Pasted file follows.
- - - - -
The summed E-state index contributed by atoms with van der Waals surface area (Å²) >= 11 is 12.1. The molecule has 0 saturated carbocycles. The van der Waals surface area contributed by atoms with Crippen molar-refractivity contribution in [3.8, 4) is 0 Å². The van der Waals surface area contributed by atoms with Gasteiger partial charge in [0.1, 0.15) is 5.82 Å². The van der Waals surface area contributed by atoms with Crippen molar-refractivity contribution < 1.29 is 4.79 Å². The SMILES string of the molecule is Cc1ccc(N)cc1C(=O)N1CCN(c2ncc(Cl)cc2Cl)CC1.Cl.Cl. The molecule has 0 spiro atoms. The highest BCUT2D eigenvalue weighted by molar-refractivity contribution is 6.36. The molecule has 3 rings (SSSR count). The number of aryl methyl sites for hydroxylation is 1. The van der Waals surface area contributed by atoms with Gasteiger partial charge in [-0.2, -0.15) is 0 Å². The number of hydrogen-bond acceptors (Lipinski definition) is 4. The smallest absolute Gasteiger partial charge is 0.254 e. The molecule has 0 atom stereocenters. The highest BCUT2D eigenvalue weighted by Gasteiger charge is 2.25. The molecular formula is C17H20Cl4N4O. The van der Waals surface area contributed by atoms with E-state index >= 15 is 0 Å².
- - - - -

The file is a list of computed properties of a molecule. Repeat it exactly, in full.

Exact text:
The summed E-state index contributed by atoms with van der Waals surface area (Å²) >= 11 is 12.1. The molecule has 0 saturated carbocycles. The van der Waals surface area contributed by atoms with Crippen molar-refractivity contribution in [3.8, 4) is 0 Å². The van der Waals surface area contributed by atoms with Gasteiger partial charge in [0.1, 0.15) is 5.82 Å². The van der Waals surface area contributed by atoms with Crippen molar-refractivity contribution < 1.29 is 4.79 Å². The SMILES string of the molecule is Cc1ccc(N)cc1C(=O)N1CCN(c2ncc(Cl)cc2Cl)CC1.Cl.Cl. The molecule has 0 spiro atoms. The highest BCUT2D eigenvalue weighted by molar-refractivity contribution is 6.36. The molecule has 3 rings (SSSR count). The number of aryl methyl sites for hydroxylation is 1. The van der Waals surface area contributed by atoms with Gasteiger partial charge in [-0.2, -0.15) is 0 Å². The number of hydrogen-bond acceptors (Lipinski definition) is 4. The smallest absolute Gasteiger partial charge is 0.254 e. The molecule has 0 atom stereocenters. The highest BCUT2D eigenvalue weighted by Gasteiger charge is 2.25. The molecular formula is C17H20Cl4N4O. The van der Waals surface area contributed by atoms with E-state index >= 15 is 0 Å².